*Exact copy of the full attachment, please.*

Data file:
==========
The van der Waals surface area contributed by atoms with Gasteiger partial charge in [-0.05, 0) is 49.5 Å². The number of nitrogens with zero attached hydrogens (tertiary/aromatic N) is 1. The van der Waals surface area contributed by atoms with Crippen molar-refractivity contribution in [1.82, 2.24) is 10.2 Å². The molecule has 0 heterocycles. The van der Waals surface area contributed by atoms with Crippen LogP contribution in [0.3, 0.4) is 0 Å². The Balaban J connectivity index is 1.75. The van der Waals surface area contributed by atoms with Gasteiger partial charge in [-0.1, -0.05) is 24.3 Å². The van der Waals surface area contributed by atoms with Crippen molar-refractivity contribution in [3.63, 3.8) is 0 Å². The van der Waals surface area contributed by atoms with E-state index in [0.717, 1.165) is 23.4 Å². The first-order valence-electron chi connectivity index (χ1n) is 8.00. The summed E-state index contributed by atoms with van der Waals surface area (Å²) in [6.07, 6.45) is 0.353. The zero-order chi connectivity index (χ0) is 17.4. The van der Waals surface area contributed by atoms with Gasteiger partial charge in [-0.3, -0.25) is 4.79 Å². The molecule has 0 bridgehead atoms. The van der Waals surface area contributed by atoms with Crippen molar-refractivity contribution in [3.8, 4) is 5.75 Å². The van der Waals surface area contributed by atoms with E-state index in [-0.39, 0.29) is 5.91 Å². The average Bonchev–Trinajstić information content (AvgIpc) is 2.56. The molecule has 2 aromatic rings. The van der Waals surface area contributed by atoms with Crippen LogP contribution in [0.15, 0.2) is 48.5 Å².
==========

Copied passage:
The van der Waals surface area contributed by atoms with Gasteiger partial charge in [-0.05, 0) is 49.5 Å². The number of nitrogens with zero attached hydrogens (tertiary/aromatic N) is 1. The van der Waals surface area contributed by atoms with Crippen molar-refractivity contribution in [1.82, 2.24) is 10.2 Å². The molecule has 0 heterocycles. The van der Waals surface area contributed by atoms with Crippen LogP contribution in [0.3, 0.4) is 0 Å². The Balaban J connectivity index is 1.75. The van der Waals surface area contributed by atoms with Gasteiger partial charge in [-0.1, -0.05) is 24.3 Å². The van der Waals surface area contributed by atoms with Crippen molar-refractivity contribution in [3.63, 3.8) is 0 Å². The van der Waals surface area contributed by atoms with E-state index in [0.717, 1.165) is 23.4 Å². The first-order valence-electron chi connectivity index (χ1n) is 8.00. The summed E-state index contributed by atoms with van der Waals surface area (Å²) in [6.07, 6.45) is 0.353. The zero-order chi connectivity index (χ0) is 17.4. The van der Waals surface area contributed by atoms with Gasteiger partial charge in [-0.3, -0.25) is 4.79 Å². The molecule has 0 bridgehead atoms. The van der Waals surface area contributed by atoms with Crippen molar-refractivity contribution in [3.8, 4) is 5.75 Å². The van der Waals surface area contributed by atoms with E-state index in [-0.39, 0.29) is 5.91 Å². The average Bonchev–Trinajstić information content (AvgIpc) is 2.56. The molecule has 2 aromatic rings. The van der Waals surface area contributed by atoms with Crippen LogP contribution in [0.15, 0.2) is 48.5 Å².